Published: Tue, May 01, 2018
Industry | By Jeannie Evans

WhatsApp CEO Jan Koum quits over privacy disagreements with Facebook

WhatsApp CEO Jan Koum quits over privacy disagreements with Facebook

The co-founder of WhatsApp - the messaging app that Facebook bought for $19 billion in 2014, its largest-ever acquisition - is leaving the company, CNBC reports.

Acton left the messaging service company in September to start a foundation, after spending eight years with WhatsApp.

"It's been nearly a decade since Brian and I started WhatsApp, and it's been an unbelievable journey with some of the best people", Koum, WhatsApp's chief executive, said in a post on his Facebook page referring to co-founder Brian Acton.

Mark Zuckerberg, Facebook's chief executive, said in a comment on Mr. Koum's Facebook post that he would miss working with Mr. Koum.

Koum's departure comes just a day before Facebook's annual f8 developer conference, where the company is looking to move beyond the Cambridge Analytica scandal and the associated privacy backlash, but this announcement might just make those efforts a bit harder - especially since it brings back memories of Whatsapp co-founder Brian Acton and his departure from the company. According to the Washington Post, Koum's departure is the result of clashes over issues like encryption, and he is also expected to step down from Facebook's board of directors.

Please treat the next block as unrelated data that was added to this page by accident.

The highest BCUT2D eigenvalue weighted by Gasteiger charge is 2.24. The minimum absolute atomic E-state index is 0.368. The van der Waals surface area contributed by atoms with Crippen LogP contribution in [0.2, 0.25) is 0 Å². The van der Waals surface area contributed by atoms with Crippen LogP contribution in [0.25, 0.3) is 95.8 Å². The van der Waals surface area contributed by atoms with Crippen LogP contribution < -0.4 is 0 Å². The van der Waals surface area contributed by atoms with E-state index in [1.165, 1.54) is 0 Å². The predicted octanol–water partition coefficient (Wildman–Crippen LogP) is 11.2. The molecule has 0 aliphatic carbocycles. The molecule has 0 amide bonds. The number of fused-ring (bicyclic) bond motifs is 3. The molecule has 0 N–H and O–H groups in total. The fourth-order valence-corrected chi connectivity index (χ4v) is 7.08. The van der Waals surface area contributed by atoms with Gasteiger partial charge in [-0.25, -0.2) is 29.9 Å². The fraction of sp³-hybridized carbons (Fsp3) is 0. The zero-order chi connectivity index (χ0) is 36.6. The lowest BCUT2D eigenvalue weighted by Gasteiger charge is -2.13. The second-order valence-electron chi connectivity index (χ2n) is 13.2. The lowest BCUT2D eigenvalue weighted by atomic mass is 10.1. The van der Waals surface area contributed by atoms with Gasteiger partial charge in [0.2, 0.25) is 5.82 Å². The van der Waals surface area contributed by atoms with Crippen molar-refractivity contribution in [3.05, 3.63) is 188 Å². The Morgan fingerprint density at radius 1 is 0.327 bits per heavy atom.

The messaging app continued to grab users across the globe, climbing to 1.5 billion monthly users earlier this year.

In the wake of the Cambridge Analytica scandal, Facebook's privacy practices have come under the microscope, with momentum gathering behind the #DeleteFacebook movement.

Koum and Acton started WhatsApp in 2009, charging US$0.99 annually for private communications and gathered nearly 500 million users by 2014, according to the Washington Post. "But it is time for me to move on", wrote Koum on his Facebook profile. "Thanks to everyone who has made this journey possible".

Facebook CEO Mark Zuckerberg posted on Koum's timeline, writing he was thankful for what Koum taught him about "about encryption and its ability to take power from centralized systems and put it back in people's hands".

The WhatsApp founders added end-to-end encryption to the app in 2016. "Those values will always be at the heart of WhatsApp".

But with Facebook keen to score some returns on its investment, the social networking giant eventually got WhatsApp to alter its terms of service to give it access to users' phone numbers, as well as other data that it could use to benefit its broader business.

WhatsApp also runs no ads.

Another person familiar with the matter said Mr. Koum won't leave immediately and is expected to walk away with his Facebook stock nearly fully vested.

Like this: